Seen from Paris, blog about Paris

You thought Parisians are witty, arrogant, bitching about everything and anything, obsessed with food and culture, and always up for discussion? Well... you're perfectly right! And you're on the right page to check it out.

Pipi ou pas? Or how Technology created the Parisian Roulette…

The Paris city hall is obviously very proud of its new « Sanisettes », these state-of-the-art public toilets that can be found all around the city of lights.

However, the beauty of these little merveilles might be at the expense of the walker’s need…

I am a tour guide, therefore I walk a lot. Hours. Days even. And it has happened that a functional break became urgent, for my visitors or for myself. As a tour guide, I know where to go mostly anywhere in Paris to fulfill that need, but that knowledge should have become useless because of the sudden bloom of 400 Sanisettes all over the city. Well, trust me, my map of Paris’s handiest toilets is still to be needed for a few years.

It’s true, they are beautiful. Clean, big, with a cutting edge design, you would even like to have one at home. And they are free, which doesn’t hurt. But in case of dire need, you are likely to bump into a closed door. First they are closed at night, between 10pm and 6am. Darn, right after Happy Hours, when you have been drinking wine or -worse- beer, that beverage that you never own, you only rent… So the City hall is not going to help you out at night, you’re on your own.

And you can be better off like that, because the worse case scenario is to find a closed door during the hours of operation. Of course if it says that the Sanisette is out of order, you know you can’t stay. But if it says “occupé”, then you might have triggered your own hell, as you are left alone to chose if it’s worth waiting or not. Because the Sanisettes can be occupied for up to 20 minutes. Now it’s up to you to decide if you can take the bet, depending on your bladder situation. You never know what’s happening inside: somebody about to step out, some addict shooting up, some gentleman reading the news or its facebook updates, a prostitute making a client happy or simply a short circuit that turns the little “occupé” light on when the sanisette is broken.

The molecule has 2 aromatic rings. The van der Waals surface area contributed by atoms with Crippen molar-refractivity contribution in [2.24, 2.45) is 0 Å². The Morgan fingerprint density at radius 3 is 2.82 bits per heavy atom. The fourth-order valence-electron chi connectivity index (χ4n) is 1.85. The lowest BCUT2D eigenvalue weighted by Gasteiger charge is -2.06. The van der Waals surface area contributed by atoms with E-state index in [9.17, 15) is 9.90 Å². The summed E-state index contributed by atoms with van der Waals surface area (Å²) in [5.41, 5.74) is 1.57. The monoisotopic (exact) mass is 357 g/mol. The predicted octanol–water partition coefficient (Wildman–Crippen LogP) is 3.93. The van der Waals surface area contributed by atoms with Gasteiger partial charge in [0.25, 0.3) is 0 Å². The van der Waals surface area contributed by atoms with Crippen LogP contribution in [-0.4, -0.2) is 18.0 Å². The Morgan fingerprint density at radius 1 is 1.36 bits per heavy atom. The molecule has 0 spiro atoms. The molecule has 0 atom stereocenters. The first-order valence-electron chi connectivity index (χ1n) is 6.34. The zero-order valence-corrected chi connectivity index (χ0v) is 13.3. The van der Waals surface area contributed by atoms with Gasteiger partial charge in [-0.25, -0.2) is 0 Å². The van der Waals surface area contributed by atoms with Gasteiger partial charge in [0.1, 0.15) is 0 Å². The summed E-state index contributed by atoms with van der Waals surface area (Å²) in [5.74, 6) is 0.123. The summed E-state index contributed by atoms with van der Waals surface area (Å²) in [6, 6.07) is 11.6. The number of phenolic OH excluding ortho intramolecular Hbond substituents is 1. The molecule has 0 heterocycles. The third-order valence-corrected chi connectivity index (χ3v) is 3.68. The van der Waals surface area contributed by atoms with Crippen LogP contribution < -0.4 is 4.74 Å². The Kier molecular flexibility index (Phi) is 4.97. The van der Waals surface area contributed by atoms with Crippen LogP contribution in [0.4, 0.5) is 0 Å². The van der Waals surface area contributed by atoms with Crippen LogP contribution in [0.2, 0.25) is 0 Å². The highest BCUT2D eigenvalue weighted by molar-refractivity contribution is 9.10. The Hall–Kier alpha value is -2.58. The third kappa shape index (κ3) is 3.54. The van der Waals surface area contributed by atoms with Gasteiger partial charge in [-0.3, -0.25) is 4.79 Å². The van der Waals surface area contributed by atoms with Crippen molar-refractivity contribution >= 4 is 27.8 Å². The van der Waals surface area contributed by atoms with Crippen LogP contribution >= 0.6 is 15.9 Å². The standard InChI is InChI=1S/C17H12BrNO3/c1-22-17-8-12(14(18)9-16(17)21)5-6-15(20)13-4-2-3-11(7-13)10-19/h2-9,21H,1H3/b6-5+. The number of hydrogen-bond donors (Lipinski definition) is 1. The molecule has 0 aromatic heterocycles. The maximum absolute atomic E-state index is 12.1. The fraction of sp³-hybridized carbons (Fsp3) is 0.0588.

But even then, it’s not over: Miss Sanisette is really really clean, so she has to wash each time somebody gets out. So once the previous user has stepped out, unless you want to do what you have to do with an opened door (which can be a solution), you need to wait minutes that look like hours for the wash protocol to start, and for the green light to go on to be able to use the Sanisette. Again, it’s a matter of your own capacities. But a wise person would always get ready for the worse, and go somewhere else. And that’s sad.

I perfectly understand the reason why our City Hall gave us these prodigious tools, created by JC Decaux and that you find in other cities, in the UK or in San Francisco for instance. Of course it took a while for JC Decaux to finetune them, especially after the Little Girl Accident. The first generation Sanisettes, from the 80s, was pay toilets and self-cleaning, but the story says a little girl did not get out in time and was lethally washed. I am not in a position to say if that ever was true or if it is a Paris urban myth, but it took a while -2009- to get the new generation, and it clearly says no child must be left alone in them. So after years of R&D and who knows how many dead little girls for science, the new, enhanced Sanisettes are clean, accessible to handicapped people and ready to serve you at every corner…

Yet I’m afraid they fail to serve the basic Parisian man who only dreams about the old Vespasiennes. Especially when the city advertise against urinating in the streets, which is mostly a man thing. Not that women doesn’t do it, but I have only seen men doing this in Paris, I have seen it often, and I believe that is the reason why in several European countries, like Belgium and the Netherlands, you have urinals in the street. It’s handy, efficient, and it doesn’t have to be dirty.

So I wish that instead of bragging about the 400 sanisettes in the city and the 35€ fine you get if you are caught urinating in the street, the City would give us a few cheap, handy urinals just like in Antwerp or Brussels. And like that, ladies would be happily served by our own Parisian sanisettes while gentlemen would take their 2 minutes to settle their own beer situation….